S&P ‘Slightly Optimistic’ on South Africa

S&P ‘Slightly Optimistic’ on South Africa

 Rating agency maintains stable outlook; Ramaphosa administration urged to continue policy reform.

11 April 2019: S&P Global Ratings has kept South Africa’s sovereign credit rating unchanged at BB – that’s two levels below investment-grade level – and it has kept the outlook stable. The ratings firm first cut the country’s debt to sub-investment or junk-status level in April 2017, following one of former President Jacob Zuma’s infamous midnight cabinet reshuffles. Fitch soon followed suit.

Moody’s has been the only one that has resisted downgrading South Africa’s sovereign debt rating to junk, which has been important in helping to temper the cost of funding for government and corporates.

Read: Moody’s reprieve an opportunity for SA

To tell us more about what S&P Global had to say about South Africa’s debt situation, I’m joined on the line by Elna Moolman, an economist at Standard Bank. Thanks very much, Elna, as always. So, S&P Global has kept our rating unchanged. But, beyond that, what was the substance of what they were saying about the economy and its prospects?

ELNA MOOLMAN: Good evening. Indeed, they seemed very comfortable with the rating; it’s not only about the stable outlook, but the general rhetoric was really very comfortable with the current rating, and they feel that this is still quite appropriate.

In terms of the economy, I could say that they are somewhat slightly optimistic. In other words, when they talked about reforms they said that politics and the economy are always linked and, when you have the kind of political changes we’ve had, they are typically followed by economic change. They still believe that we will see further reforms; they think that it will just take time. So they sounded quite constructive about that.

They also sounded reasonably constructive about some of the key issues that are currently being debated in the market, or are featuring in discussions – things like changes in the Reserve Bank’s ownership, and about land reform. They say that we have a track record of quite noisy discussions about issues like this, but ultimately we make prudent decisions.

NOMPU SIZIBA: It’s quite interesting that they do seem to think that it’s a fait accompli that the ANC will win convincingly at the national polls, and Cyril Ramaphosa will be able to push through reforms. If that doesn’t happen, what does that mean? Especially if we get into the realm of coalition politics?

ELNA MOOLMAN: It was a discussion point that it would then make it more difficult to make any progress with reforms. They talked a little bit about growth and they did give a warning, just a reminder, that for a number of years we’ve had a contraction in real per capita income. In other words, we think about the positive growth of, let’s say, a weak 1% or so for a number of years; but that of course means the economy isn’t growing as fast as the population, so in real terms we are actually going backward. They stress that we need to change that. They talked a lot about our need to get back to at least 2% and, if we manage to grow more than 2%, then we can potentially discuss upgrades and so forth. But there was, like I say, this warning that we should be very concerned about the growth prospects at this stage if we don’t get the reforms, and if those don’t translate into higher growth.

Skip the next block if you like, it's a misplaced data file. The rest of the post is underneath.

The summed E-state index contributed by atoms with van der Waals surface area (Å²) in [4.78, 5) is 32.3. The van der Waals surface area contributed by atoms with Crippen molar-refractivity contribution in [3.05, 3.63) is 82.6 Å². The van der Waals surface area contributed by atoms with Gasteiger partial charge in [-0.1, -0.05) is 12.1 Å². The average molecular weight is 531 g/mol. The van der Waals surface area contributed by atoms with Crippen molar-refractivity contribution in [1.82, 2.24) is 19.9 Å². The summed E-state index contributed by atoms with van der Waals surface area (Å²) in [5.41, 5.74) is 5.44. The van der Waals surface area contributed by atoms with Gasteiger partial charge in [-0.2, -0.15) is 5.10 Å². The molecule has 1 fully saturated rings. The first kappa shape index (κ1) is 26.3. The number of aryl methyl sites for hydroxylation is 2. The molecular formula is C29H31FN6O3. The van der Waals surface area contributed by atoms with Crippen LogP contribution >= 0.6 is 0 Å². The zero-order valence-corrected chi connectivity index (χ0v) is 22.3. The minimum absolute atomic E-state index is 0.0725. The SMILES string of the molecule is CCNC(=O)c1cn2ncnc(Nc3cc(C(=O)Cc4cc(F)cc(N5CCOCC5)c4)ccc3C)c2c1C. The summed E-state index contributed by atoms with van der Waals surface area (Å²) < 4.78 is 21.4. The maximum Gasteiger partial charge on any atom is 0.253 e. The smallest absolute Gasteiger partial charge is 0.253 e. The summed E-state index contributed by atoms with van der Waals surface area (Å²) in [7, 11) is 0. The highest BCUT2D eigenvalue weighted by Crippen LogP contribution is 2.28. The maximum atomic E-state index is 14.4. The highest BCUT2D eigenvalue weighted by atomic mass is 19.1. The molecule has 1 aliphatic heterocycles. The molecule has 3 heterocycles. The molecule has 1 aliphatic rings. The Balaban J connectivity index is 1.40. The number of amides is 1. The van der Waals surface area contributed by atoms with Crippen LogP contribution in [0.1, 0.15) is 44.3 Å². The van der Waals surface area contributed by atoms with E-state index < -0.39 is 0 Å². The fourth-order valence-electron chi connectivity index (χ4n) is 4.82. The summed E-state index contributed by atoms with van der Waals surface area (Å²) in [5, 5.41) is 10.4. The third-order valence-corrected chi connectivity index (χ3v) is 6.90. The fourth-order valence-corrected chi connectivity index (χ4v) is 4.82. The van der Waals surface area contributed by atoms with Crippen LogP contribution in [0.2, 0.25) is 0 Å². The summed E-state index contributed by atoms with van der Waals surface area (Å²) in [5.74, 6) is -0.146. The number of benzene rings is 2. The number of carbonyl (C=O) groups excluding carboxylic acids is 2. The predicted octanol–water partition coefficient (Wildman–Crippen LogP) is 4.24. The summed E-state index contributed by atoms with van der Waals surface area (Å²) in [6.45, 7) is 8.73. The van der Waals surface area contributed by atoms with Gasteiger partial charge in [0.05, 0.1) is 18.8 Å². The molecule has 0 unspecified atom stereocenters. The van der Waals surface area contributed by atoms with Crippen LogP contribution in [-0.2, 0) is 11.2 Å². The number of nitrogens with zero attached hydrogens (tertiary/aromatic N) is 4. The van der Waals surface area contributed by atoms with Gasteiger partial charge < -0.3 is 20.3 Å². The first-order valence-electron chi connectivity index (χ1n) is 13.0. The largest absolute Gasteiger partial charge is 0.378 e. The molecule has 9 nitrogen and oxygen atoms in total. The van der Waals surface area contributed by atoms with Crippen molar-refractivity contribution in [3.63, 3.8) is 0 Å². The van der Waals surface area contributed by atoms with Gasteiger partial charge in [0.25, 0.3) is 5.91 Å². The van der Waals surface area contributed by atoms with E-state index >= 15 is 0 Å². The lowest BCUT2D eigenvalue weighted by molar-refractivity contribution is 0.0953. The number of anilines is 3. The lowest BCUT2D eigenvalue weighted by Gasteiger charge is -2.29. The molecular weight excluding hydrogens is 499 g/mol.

Read: S&P sees SA policy reforms continuing after election 

NOMPU SIZIBA: Of course, they’ve been banging on about our lack of growth; but, interestingly enough, they seem to be pegging growth for this year at 1.6%. That seems quite ambitious when you think about the load shedding that we’ve experienced – and which we are still being threatened with. On top of that, institutions like the Reserve Bank have come out with a lower estimate. And today the IMF gave an estimation of growth of 1.2%.

ELNA MOOLMAN: Absolutely. I don’t think we’ll achieve their current growth forecast for this year. Ours is just more than 1%, and I remain concerned about further downside risk to that forecast for all of the reasons that you’ve just discussed. I think the focus is increasingly going to shift towards 2020, to ask what kind of recovery we can realistically expect. I think that was something that bothered me a little bit about the IMF forecast. It’s not so much this year’s forecast; even if I look at their 2020/21 forecast, they don’t see us getting back to 2% – and that I think would be a real risk, because that means that we will see a further increase in unemployment. It also means that it becomes very difficult for the fiscal metrics to stabilise.

NOMPU SIZIBA: And then, interestingly, as well, S&P cited the Reserve Bank and the judiciary as key reasons why it would not currently further downgrade South Africa’s sovereign credit rating. What is it about these institutions that you think the ratings firm considers positive?

ELNA MOOLMAN: I think it’s just that certainty. Those are some of the aspects of countries that have strong and certain policy pillars. And there are all of the other layers and so forth – we’ve certainly already seen those industries as being threatened. And when we had the Moody‘s review very recently, those were also issues that they stressed quite strongly when they said they are still comfortable with the current rating. Source(MoneyWeb) https://www.moneyweb.co.za/moneyweb-radio/sp-maintains-stable-outlook-on-sa/